Rindge is a town in Cheshire County, New Hampshire, United States. The population was 6,014 at the 2010 census. Rindge is home to Franklin Pierce University, the Cathedral of the Pines, and part of Annett State Park.
Native American inhabitants
The land in and around Rindge was originally inhabited by ancestors of the Abenaki tribe of Native Americans. Archeological evidence from nearby Swanzey indicates that the region was inhabited as much as 11,000 years ago (coinciding with the end of the last glacial period). As much as half of the Western Abenakis were victims of a wave of epidemics that coincided with the arrival of Europeans in the late 16th and early 17th centuries. Later, many of the Western Abenaki present in southwestern New Hampshire chose to relocate to Canada during Colonial times, primarily due to their allegiance with the French during the French and Indian Wars.
Settlement by European colonists
In the eighteenth century, Massachusetts granted unappropriated land to veterans of Sir William Phipps' 1690 expedition against French-held Canada as compensation for services. Whole townships were granted to certain military companies and became known as "Canada" townships. Granted in 1736 by Governor Jonathan Belcher to soldiers from Rowley, Massachusetts, Rindge was first known as Rowley-Canada. But the Masonian proprietors were making competing claims to the area, and in 1740 commissioners of the Crown decided that the boundary between Massachusetts and New Hampshire lay south of Rowley-Canada. Consequently, it was re-granted in 1749 by Governor Benning Wentworth as Monadnock No. 1, or South Monadnock. The town would be incorporated in 1768 by Governor John Wentworth as Rindge, in honor of Captain Daniel Rindge of Portsmouth, one of the original grant holders, and the one who represented New Hampshire's claim to the land before the king.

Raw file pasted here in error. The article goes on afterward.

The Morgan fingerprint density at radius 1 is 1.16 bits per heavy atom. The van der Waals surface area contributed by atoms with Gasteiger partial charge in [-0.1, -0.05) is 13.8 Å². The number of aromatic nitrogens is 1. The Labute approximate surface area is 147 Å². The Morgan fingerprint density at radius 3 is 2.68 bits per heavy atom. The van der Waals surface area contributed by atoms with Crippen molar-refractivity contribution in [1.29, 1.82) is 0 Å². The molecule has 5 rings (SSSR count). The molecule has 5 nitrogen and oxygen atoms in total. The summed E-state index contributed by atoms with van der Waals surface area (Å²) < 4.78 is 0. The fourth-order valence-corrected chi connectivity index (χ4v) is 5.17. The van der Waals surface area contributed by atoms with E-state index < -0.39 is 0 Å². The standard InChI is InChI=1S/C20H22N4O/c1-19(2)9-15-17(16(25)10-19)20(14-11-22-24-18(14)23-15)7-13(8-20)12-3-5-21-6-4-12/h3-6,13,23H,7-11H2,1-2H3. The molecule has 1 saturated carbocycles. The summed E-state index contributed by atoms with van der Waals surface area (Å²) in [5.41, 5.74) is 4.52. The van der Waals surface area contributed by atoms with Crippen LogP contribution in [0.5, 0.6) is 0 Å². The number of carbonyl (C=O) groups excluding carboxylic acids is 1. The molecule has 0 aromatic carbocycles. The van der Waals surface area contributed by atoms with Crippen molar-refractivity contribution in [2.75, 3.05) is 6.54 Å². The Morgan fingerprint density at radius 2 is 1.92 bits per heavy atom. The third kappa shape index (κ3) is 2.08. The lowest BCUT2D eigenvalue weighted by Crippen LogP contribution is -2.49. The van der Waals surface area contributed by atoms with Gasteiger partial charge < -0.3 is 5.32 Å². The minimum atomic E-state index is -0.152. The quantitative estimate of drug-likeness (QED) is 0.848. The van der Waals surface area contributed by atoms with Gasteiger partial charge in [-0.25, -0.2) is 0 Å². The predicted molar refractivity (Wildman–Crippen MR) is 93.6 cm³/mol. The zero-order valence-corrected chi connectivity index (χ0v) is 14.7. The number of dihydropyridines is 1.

Captain Abel Platts is credited as being Rindge's first temporary settler, arriving in 1738 to take possession of his family's land grant. But disputes about the grants, combined with the outbreak in 1744 of the French and Indian War, made it untenable to remain in Rindge, so early settlers abandoned it. Platts and others returned in 1752, and starting in 1758, settlement increased steadily. There were 1,274 residents by 1859, when water powered industries included three gristmills, thirteen sawmills, thirteen shingle mills, six stave mills, two planing mills, and several clapboard mills.